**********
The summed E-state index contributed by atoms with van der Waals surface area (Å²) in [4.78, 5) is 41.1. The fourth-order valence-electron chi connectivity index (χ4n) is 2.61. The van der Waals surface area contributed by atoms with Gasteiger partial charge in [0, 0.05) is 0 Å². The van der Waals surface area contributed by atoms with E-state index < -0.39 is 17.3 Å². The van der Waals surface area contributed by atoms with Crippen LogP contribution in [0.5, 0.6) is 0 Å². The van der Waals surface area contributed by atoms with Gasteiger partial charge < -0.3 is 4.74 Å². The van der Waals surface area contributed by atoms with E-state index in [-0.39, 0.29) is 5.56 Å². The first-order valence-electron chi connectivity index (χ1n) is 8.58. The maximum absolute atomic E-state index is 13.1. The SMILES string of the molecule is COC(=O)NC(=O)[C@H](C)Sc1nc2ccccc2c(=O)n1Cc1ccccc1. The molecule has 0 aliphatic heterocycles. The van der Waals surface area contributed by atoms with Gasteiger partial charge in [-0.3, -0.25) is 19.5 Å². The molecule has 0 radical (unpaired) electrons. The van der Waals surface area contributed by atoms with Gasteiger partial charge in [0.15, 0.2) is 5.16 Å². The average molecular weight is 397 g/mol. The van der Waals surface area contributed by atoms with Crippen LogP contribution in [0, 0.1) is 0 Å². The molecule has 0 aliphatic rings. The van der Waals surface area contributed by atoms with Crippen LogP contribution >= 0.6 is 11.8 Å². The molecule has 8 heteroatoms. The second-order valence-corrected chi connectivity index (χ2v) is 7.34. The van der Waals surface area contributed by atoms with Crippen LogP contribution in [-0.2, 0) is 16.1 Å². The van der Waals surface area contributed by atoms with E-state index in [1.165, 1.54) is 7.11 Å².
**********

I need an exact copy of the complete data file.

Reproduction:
The summed E-state index contributed by atoms with van der Waals surface area (Å²) in [4.78, 5) is 41.1. The fourth-order valence-electron chi connectivity index (χ4n) is 2.61. The van der Waals surface area contributed by atoms with Gasteiger partial charge in [0, 0.05) is 0 Å². The van der Waals surface area contributed by atoms with E-state index < -0.39 is 17.3 Å². The van der Waals surface area contributed by atoms with Crippen LogP contribution in [0.5, 0.6) is 0 Å². The van der Waals surface area contributed by atoms with Gasteiger partial charge < -0.3 is 4.74 Å². The van der Waals surface area contributed by atoms with E-state index in [-0.39, 0.29) is 5.56 Å². The first-order valence-electron chi connectivity index (χ1n) is 8.58. The maximum absolute atomic E-state index is 13.1. The SMILES string of the molecule is COC(=O)NC(=O)[C@H](C)Sc1nc2ccccc2c(=O)n1Cc1ccccc1. The molecule has 0 aliphatic heterocycles. The van der Waals surface area contributed by atoms with Gasteiger partial charge in [-0.3, -0.25) is 19.5 Å². The molecule has 0 radical (unpaired) electrons. The van der Waals surface area contributed by atoms with Gasteiger partial charge in [0.15, 0.2) is 5.16 Å². The average molecular weight is 397 g/mol. The van der Waals surface area contributed by atoms with Crippen LogP contribution in [0, 0.1) is 0 Å². The molecule has 0 aliphatic rings. The van der Waals surface area contributed by atoms with Crippen LogP contribution >= 0.6 is 11.8 Å². The molecule has 8 heteroatoms. The second-order valence-corrected chi connectivity index (χ2v) is 7.34. The van der Waals surface area contributed by atoms with Crippen LogP contribution in [-0.2, 0) is 16.1 Å². The van der Waals surface area contributed by atoms with E-state index in [1.165, 1.54) is 7.11 Å².